R.B. Lemberg’s novella The Four Profound Weaves is a lyrical and gripping journey that begins in a sunlit desert full of sand and bones, continues into a city haunted by memories and ghosts, and eventually takes the reader into the the light-less depths beneath the earth. It’s a story that delves deep into themes like resistance, courage, and endurance. With both gentleness and sharp precision, Lemberg explores the importance of our connections to the world around us and to other people, and how powerful those connections can be in shaping us and our lives. One of the things I love about this novella, is how it emphasizes that change is a vital part of life: both in the sense that we can change ourselves, and in the sense that the world, and the passage of time, will inexorably change us, too.
If you haven’t visited Lemberg’s Birdverse before, here is a quick introduction, courtesy of Tachyon:
The Birdverse is the creation of fantasy author R. B. Lemberg. It is a complex, culturally diverse world, with a range of LGBTQIA+ characters and different family configurations. Named after its deity, Bird, Birdverse works have been nominated for the Nebula award, longlisted for the Hugo award and the Tiptree award, placed in the Rhysling award, won the Strange Horizons readers’ poll, and more.
The Four Profound Weaves is Lemberg’s first novella-length work set in this secondary world, and the author describes it as,
…a story of two trans elders who must learn to weave from death to defeat a sinister ruler who murders rebellious women and hoards their bones and souls.
And here's the slightly longer official blurb from Tachyon:
The Surun’ nomads do not speak of the master weaver, Benesret, who creates the cloth of bone for assassins in the Great Burri Desert. But aged Uiziya must find her aunt in order to learn the final weave, although the price for knowledge may be far too dear to pay.
Among the Khana in the springflower city of Iyar, women travel in caravans to trade, while men remain in the inner quarter, as scholars. A nameless man struggles to embody Khana masculinity, after many years of performing the life of a woman, trader, wife, and grandmother. As his past catches up, the man must choose between the life he dreamed of and Uiziya – while Uiziya must discover how to challenge the evil Ruler of Iyar, and to weave from deaths that matter.
If the plot is the warp of a story, then the weft of this novella is Lemberg’s exquisitely crafted, luminescent prose. I delight in reading Lemberg’s work just for the sheer beauty of the words and the gorgeous melody of the prose, and The Four Profound Weaves showcases their mastery in every paragraph.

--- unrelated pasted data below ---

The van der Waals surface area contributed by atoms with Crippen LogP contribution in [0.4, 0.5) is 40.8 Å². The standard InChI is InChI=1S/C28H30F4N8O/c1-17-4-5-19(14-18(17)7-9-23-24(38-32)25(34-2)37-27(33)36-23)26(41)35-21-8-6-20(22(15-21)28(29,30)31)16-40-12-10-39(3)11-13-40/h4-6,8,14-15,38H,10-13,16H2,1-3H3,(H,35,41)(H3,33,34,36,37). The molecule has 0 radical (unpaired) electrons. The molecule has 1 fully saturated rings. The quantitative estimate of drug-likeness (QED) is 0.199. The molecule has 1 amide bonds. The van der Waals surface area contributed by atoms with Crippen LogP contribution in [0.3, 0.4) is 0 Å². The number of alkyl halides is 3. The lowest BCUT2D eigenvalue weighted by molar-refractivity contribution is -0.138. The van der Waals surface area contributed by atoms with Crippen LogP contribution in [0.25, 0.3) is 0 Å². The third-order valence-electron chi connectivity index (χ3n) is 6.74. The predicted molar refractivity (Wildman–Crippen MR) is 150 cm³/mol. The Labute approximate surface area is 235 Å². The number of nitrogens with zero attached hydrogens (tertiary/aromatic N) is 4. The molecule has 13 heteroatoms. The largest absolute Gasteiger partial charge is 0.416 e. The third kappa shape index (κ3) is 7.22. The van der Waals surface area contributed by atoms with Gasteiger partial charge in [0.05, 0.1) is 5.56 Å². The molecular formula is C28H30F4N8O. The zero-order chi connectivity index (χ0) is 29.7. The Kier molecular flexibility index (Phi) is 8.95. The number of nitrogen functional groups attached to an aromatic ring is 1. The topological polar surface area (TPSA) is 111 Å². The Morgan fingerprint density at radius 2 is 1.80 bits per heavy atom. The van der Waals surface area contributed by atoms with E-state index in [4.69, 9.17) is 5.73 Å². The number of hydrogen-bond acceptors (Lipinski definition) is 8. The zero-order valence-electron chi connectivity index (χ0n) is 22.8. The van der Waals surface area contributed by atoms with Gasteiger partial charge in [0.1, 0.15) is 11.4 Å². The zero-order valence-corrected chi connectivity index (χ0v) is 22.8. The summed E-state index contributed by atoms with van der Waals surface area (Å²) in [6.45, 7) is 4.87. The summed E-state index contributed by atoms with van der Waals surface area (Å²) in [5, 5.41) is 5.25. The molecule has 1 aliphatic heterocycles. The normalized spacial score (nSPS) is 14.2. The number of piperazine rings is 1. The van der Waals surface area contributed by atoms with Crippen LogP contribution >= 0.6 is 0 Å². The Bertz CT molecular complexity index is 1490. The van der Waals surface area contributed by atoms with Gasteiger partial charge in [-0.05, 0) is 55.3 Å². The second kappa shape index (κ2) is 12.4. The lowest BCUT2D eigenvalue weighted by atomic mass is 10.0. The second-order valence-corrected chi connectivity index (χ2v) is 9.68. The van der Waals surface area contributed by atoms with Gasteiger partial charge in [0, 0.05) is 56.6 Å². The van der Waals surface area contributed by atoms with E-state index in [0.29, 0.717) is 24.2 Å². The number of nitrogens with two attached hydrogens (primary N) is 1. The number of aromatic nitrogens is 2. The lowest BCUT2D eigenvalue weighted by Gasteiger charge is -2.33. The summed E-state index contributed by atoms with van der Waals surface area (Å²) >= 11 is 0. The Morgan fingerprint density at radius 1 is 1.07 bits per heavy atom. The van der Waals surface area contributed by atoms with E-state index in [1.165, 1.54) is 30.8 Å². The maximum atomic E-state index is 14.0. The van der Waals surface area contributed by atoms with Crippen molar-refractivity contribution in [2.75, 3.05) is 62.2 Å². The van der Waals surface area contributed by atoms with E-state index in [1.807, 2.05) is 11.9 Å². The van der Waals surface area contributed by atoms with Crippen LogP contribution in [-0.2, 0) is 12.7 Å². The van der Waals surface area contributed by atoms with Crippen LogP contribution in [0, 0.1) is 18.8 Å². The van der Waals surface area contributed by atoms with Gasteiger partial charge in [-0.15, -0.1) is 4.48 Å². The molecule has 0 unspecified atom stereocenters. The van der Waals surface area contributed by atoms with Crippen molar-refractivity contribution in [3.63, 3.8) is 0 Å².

Much like the work of Ursula K. LeGuin, Lemberg’s writing brings out the magic of everyday life, of relationships, of people. And one of the things I love about Birdverse is how magic infuses everything here: names and words, places and bones, memories and dreams. The craft of weaving is also infused with magic here, but these are weaves that do not use regular thread and yarn. Instead, the weaver must use elements of the world around them to craft the cloth:
Wind: To match one’s body with one’s heart
Sand: To take the bearer where they wish
Song: In praise of the goddess Bird
Bone: To move unheard in the night
There is significant power in these weaves, but to weave from bones, from death, in order to make the final weave as Uiziya wants to do in the novella, comes with a cost, as they find out when they locate Benesret in the desert. And that cost is no mere trifle.
Do you know what it means to weave from the people you care for, from sisters, from lovers, from kin? What it means to weave out of your body, your flesh, to weave your own death as if you saw it for the first time?
Lemberg’s novella is a rich and compelling read all the way through, but the writing in the last third of the book, and the final chapters, is powerful in a way that is both devastating and uplifting.
Uiziya and the nameless man, who calls himself Nen-Sasaïr, find themselves in a dark and terrible place, in the clutches of the Ruler of Iyar. The ending that Uiziya and Nen-Sasaïr find (an ending they craft through their own actions and sacrifices), in that dark place, is both harrowing and beautiful, sad and joyful, and it feels right in that satisfying way that signifies a great ending.
Ultimately, the characters in The Four Profound Weaves must confront their own pain, their own doubts and ghosts, while also confronting a corrupting and evil force that intends to warp the world, to imprison and use people and magic for its own selfish and destructive ends.
For me, Lemberg’s novella emphasizes that resistance is important even when victory is not guaranteed, and even when achieving victory will not solve all the world’s problems. Resistance is an important act in and of itself, because it determines how we live, and how we treat and care for those around us. Finding courage for our friends, for other people; confronting evil in order to help others and ourselves, is important even if we do not win, and even if the victory is short-lived.
The Four Profound Weaves is woven of beauty and words, pain and hope. It is a story to treasure and share.
Find out more about R.B. Lemberg’s Birdverse on their website.
Cover art for The Four Profound Weaves is by Tachyon designer Elizabeth Story.